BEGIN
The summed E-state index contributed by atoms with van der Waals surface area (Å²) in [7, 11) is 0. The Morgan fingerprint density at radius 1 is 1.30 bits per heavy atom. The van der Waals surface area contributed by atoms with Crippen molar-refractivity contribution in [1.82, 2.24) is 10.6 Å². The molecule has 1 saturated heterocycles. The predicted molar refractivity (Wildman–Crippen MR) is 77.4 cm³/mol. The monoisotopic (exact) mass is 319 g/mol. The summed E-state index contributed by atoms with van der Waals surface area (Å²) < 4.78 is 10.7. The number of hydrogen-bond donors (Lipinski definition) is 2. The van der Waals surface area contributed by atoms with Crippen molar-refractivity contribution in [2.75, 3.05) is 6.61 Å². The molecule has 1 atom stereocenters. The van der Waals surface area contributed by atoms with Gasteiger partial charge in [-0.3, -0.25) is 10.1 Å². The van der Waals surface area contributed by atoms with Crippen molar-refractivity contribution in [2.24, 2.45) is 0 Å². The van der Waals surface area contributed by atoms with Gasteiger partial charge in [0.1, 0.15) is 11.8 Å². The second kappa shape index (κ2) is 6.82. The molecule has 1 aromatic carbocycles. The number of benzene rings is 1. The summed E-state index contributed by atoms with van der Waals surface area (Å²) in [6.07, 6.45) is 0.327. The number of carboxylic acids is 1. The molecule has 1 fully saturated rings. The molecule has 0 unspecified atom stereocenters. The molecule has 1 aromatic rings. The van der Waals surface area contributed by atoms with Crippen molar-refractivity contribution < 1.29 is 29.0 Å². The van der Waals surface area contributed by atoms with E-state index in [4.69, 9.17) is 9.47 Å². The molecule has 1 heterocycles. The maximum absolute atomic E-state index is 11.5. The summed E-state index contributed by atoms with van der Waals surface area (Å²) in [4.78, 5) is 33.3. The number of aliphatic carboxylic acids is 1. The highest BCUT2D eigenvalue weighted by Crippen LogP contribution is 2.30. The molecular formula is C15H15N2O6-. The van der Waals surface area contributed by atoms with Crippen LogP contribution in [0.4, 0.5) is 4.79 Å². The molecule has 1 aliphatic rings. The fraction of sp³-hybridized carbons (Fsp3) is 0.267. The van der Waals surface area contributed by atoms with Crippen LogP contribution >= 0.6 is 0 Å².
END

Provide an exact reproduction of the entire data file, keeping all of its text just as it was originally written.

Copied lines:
The summed E-state index contributed by atoms with van der Waals surface area (Å²) in [7, 11) is 0. The Morgan fingerprint density at radius 1 is 1.30 bits per heavy atom. The van der Waals surface area contributed by atoms with Crippen molar-refractivity contribution in [1.82, 2.24) is 10.6 Å². The molecule has 1 saturated heterocycles. The predicted molar refractivity (Wildman–Crippen MR) is 77.4 cm³/mol. The monoisotopic (exact) mass is 319 g/mol. The summed E-state index contributed by atoms with van der Waals surface area (Å²) < 4.78 is 10.7. The number of hydrogen-bond donors (Lipinski definition) is 2. The van der Waals surface area contributed by atoms with Crippen molar-refractivity contribution in [2.75, 3.05) is 6.61 Å². The molecule has 1 atom stereocenters. The van der Waals surface area contributed by atoms with Gasteiger partial charge in [-0.3, -0.25) is 10.1 Å². The van der Waals surface area contributed by atoms with Crippen molar-refractivity contribution in [2.24, 2.45) is 0 Å². The van der Waals surface area contributed by atoms with Gasteiger partial charge in [0.1, 0.15) is 11.8 Å². The second kappa shape index (κ2) is 6.82. The molecule has 1 aromatic carbocycles. The number of benzene rings is 1. The summed E-state index contributed by atoms with van der Waals surface area (Å²) in [6.07, 6.45) is 0.327. The number of carboxylic acids is 1. The molecule has 1 fully saturated rings. The molecule has 0 unspecified atom stereocenters. The molecule has 1 aromatic rings. The van der Waals surface area contributed by atoms with Crippen molar-refractivity contribution < 1.29 is 29.0 Å². The van der Waals surface area contributed by atoms with E-state index in [4.69, 9.17) is 9.47 Å². The molecule has 1 heterocycles. The maximum absolute atomic E-state index is 11.5. The summed E-state index contributed by atoms with van der Waals surface area (Å²) in [4.78, 5) is 33.3. The number of aliphatic carboxylic acids is 1. The highest BCUT2D eigenvalue weighted by Crippen LogP contribution is 2.30. The molecular formula is C15H15N2O6-. The van der Waals surface area contributed by atoms with Crippen LogP contribution in [0.4, 0.5) is 4.79 Å². The molecule has 1 aliphatic rings. The fraction of sp³-hybridized carbons (Fsp3) is 0.267. The van der Waals surface area contributed by atoms with Crippen LogP contribution >= 0.6 is 0 Å².